Janet Sheridan: Memories of Christmases gone by
Most people — your grumpy uncle, eccentric neighbor, or dental hygienist — have Christmas memories tucked away in their hearts and would share them if asked.
My oldest brother, Lawrence, tells one of my favorite stories.
Ten years before I was born, he and my parents spent Christmas with Grandpa and Grandma Hall and a bevy of aunts, uncles and cousins in a large house near Utah Lake. The early 1900s home had a central living room and several bedrooms that opened off it, each crowded with children sleeping in quilt beds on the floor.
Early Christmas morning, Grandpa Hall started a fire in the living room’s coal-burning heater, knocked on the bedroom doors, and yelled, “You kids get your lazy selves up. You won’t believe what Santa brought.”
Excited youngsters ran to their bedroom doors, grabbed the doorknobs, and pulled, then pulled again, and again, and again. Each time, the doors opened an inch or two before slamming shut.
Dismayed cries of disbelief erupted all around.
Grandpa had tied the bedroom doors together with a long rope, leaving a few inches of leeway between them: tugging on one door caused another to close with a thump.
He laughed with glee as his grandchildren howled, telling them to try again with more muscle.
Making exaggerated smacking sounds with his lips, he described the delicious candy Santa left and advised them to hurry up before it was all gone.
Doors popped open and banged shut like confused clams. Children wailed.
Finally, Grandma threatened her husband with no breakfast if he didn’t put an end to “all the noise and nonsense.”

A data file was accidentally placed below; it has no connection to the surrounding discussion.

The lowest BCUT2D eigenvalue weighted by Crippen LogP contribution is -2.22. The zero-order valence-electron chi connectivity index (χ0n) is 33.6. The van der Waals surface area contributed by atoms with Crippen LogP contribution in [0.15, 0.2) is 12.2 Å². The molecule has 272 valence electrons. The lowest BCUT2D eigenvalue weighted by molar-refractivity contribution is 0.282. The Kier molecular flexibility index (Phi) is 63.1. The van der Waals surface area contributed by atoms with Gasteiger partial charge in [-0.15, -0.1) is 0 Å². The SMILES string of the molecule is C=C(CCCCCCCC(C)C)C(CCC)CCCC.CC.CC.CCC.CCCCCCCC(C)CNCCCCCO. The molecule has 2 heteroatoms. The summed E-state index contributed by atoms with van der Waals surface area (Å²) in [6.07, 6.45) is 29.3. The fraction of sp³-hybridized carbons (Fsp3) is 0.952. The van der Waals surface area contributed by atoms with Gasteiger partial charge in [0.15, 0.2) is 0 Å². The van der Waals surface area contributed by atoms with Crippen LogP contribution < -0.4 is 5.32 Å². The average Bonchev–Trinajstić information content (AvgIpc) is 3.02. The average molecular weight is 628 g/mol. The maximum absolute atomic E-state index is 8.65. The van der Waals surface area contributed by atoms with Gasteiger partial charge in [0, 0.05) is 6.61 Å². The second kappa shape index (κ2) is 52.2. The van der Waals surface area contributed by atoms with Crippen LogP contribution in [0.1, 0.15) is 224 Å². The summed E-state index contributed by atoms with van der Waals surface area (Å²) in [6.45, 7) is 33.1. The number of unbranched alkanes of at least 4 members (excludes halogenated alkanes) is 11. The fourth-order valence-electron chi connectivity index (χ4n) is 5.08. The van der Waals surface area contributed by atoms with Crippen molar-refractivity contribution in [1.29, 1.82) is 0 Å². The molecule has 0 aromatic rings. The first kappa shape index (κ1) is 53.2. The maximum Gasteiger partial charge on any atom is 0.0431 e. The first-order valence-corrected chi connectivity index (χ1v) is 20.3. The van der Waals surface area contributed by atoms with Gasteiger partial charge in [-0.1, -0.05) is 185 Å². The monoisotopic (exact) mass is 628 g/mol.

I remember a Christmas of my childhood when Carolyn, Bob and I had become doubters, victims of the schoolyard rumor that there was no Santa Claus, just parents pretending.
That same year, Bob told us about a friend who left milk and cookies out for Santa, something we’d never done.
We quickly saw the advantage of pretending we wanted to give Santa some cookies: we could eat the leftovers.
Acting like true believers, we convinced Mom to let us bake some cookies for Santa. After all, he had to fly his sled out of the way to reach Lake Shore.
On Christmas morning, we observed the remains of Santa’s snack, met in solemn assembly, and agreed he must be real.
Dad would never, ever, ever leave cookies untouched while drinking every drop of the milk he never tasted after years of “squeezing it out of those damn cows.”
A memory from my first year in college still amuses me with its lovelorn coed, a bouncy tune that nearly drove me bonkers, and the fun of having the last laugh.
I lived in a small dorm that housed 28 girls and a formidable housemother who blinked the porch light at 9:45, inspected us as we straggled in, and double-locked the doors at 10:00.
Between Thanksgiving and Christmas, Laverne Smith, in apartment 1-D, played a record, Christmas Bride, at full volume, non-stop, day after day.
My roommates and I typed papers, brushed our teeth, and ate tuna sandwiches to the blended voices of the Ray Connif Singers. The refrain, “Santa, make me a bride for Christmas,” bounced around our apartment and invaded our dreams.
Meanwhile, Laverne languished and yearned, dreaming of a Christmas diamond from Jimmy Simpson, her Corvette-driving boyfriend with greased-back hair.
After a week of the song’s repetitious lyrics and Laverne’s heartfelt sighs, we told her if she’d break her record, we’d sell our typewriters and give her the money.
She could buy herself a diamond.
When we left for Christmas break, she still wasn’t speaking to us.
Several years later, we each received an anonymous Christmas gift: a Ray Coniff LP with the infamous tune. Laverne had developed a sense of humor.
This year, I hope all of you store up new Christmas memories and share old favorites with those you love.